Bull and horse at step after Giambologna (1529-1608)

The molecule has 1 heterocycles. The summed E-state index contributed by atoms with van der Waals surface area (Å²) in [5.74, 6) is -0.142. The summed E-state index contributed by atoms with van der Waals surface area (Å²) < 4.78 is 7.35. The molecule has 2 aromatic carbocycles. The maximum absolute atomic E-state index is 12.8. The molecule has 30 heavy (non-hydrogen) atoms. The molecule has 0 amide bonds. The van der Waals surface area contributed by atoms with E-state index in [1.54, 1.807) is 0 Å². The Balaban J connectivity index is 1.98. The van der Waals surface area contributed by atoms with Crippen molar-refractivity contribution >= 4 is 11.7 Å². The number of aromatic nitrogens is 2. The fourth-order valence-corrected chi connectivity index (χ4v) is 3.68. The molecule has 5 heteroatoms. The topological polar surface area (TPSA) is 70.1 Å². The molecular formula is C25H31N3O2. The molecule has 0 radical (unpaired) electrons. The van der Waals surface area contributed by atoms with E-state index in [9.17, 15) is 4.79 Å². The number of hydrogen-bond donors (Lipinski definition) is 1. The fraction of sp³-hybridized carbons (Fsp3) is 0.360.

Characteristic of the ideal naturalism of the sixteenth century, these two statuettes are influenced by the Antique: the horse evokes that of the equestrian statue of Marcus Aurelius placed on the Capitol, while the bull is inspired by the Taurus Farnese, found in Rome in 1546 Heir to these prestigious ancient examples, Giambologna composed his own bestiary, composed of horses, bulls, turkeys or birds. Since the sixteenth century, the horse in step and the Bull of Giambologna are often presented as pendants. The European craze for this bronze menagerie prompted Antonio Susini (active in 1572-1624), pupil and continuator of Giambologna, to use these models. Subsequently, other sculptors spread them throughout Europe. He created an emulation between artists, all in search of the finest quality of modeling and carving.